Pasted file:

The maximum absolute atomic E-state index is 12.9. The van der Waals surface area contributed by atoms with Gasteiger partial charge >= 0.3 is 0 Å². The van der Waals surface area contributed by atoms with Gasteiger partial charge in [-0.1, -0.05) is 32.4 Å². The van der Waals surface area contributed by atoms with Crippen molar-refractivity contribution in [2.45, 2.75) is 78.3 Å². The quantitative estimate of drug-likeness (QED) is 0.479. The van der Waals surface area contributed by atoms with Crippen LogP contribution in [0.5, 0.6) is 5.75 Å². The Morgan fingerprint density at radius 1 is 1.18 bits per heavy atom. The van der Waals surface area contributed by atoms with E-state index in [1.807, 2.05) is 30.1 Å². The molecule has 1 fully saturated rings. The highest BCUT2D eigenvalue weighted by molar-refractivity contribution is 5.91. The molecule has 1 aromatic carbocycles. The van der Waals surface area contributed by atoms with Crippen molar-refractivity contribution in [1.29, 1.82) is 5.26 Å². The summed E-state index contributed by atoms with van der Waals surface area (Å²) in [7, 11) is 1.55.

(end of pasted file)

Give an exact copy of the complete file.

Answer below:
The maximum absolute atomic E-state index is 12.9. The van der Waals surface area contributed by atoms with Gasteiger partial charge >= 0.3 is 0 Å². The van der Waals surface area contributed by atoms with Gasteiger partial charge in [-0.1, -0.05) is 32.4 Å². The van der Waals surface area contributed by atoms with Crippen molar-refractivity contribution in [2.45, 2.75) is 78.3 Å². The quantitative estimate of drug-likeness (QED) is 0.479. The van der Waals surface area contributed by atoms with Crippen LogP contribution in [0.5, 0.6) is 5.75 Å². The Morgan fingerprint density at radius 1 is 1.18 bits per heavy atom. The van der Waals surface area contributed by atoms with E-state index in [1.807, 2.05) is 30.1 Å². The molecule has 1 fully saturated rings. The highest BCUT2D eigenvalue weighted by molar-refractivity contribution is 5.91. The molecule has 1 aromatic carbocycles. The van der Waals surface area contributed by atoms with Crippen molar-refractivity contribution in [1.29, 1.82) is 5.26 Å². The summed E-state index contributed by atoms with van der Waals surface area (Å²) in [7, 11) is 1.55.